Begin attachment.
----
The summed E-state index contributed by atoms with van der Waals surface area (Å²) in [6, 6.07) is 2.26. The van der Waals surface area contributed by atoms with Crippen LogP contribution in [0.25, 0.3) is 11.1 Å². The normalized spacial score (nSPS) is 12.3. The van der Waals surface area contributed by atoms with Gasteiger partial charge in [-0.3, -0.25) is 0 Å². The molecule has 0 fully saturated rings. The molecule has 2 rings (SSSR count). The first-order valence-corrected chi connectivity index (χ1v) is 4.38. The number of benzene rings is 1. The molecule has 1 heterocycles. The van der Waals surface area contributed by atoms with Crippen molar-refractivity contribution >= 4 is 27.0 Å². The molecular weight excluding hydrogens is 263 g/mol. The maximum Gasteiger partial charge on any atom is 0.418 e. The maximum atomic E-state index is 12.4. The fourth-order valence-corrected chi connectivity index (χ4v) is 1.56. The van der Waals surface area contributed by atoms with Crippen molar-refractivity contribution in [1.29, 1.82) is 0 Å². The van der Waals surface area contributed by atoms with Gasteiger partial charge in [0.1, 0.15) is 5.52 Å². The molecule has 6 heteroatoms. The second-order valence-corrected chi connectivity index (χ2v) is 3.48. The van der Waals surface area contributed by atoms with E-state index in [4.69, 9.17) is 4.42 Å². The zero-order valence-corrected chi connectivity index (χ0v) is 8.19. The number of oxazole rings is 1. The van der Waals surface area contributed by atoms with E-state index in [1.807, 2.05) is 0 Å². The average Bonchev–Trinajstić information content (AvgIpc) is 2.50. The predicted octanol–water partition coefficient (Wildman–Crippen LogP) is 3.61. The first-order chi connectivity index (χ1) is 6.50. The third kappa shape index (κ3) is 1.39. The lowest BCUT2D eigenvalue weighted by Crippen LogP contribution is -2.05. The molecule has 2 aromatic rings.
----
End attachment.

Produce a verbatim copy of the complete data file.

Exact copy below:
The summed E-state index contributed by atoms with van der Waals surface area (Å²) in [6, 6.07) is 2.26. The van der Waals surface area contributed by atoms with Crippen LogP contribution in [0.25, 0.3) is 11.1 Å². The normalized spacial score (nSPS) is 12.3. The van der Waals surface area contributed by atoms with Gasteiger partial charge in [-0.3, -0.25) is 0 Å². The molecule has 0 fully saturated rings. The molecule has 2 rings (SSSR count). The first-order valence-corrected chi connectivity index (χ1v) is 4.38. The number of benzene rings is 1. The molecule has 1 heterocycles. The van der Waals surface area contributed by atoms with Crippen molar-refractivity contribution >= 4 is 27.0 Å². The molecular weight excluding hydrogens is 263 g/mol. The maximum Gasteiger partial charge on any atom is 0.418 e. The maximum atomic E-state index is 12.4. The fourth-order valence-corrected chi connectivity index (χ4v) is 1.56. The van der Waals surface area contributed by atoms with Crippen molar-refractivity contribution in [1.29, 1.82) is 0 Å². The van der Waals surface area contributed by atoms with Gasteiger partial charge in [0.1, 0.15) is 5.52 Å². The molecule has 6 heteroatoms. The second-order valence-corrected chi connectivity index (χ2v) is 3.48. The van der Waals surface area contributed by atoms with E-state index in [4.69, 9.17) is 4.42 Å². The zero-order valence-corrected chi connectivity index (χ0v) is 8.19. The number of oxazole rings is 1. The van der Waals surface area contributed by atoms with E-state index in [1.807, 2.05) is 0 Å². The average Bonchev–Trinajstić information content (AvgIpc) is 2.50. The predicted octanol–water partition coefficient (Wildman–Crippen LogP) is 3.61. The first-order chi connectivity index (χ1) is 6.50. The third kappa shape index (κ3) is 1.39. The lowest BCUT2D eigenvalue weighted by Crippen LogP contribution is -2.05. The molecule has 2 aromatic rings.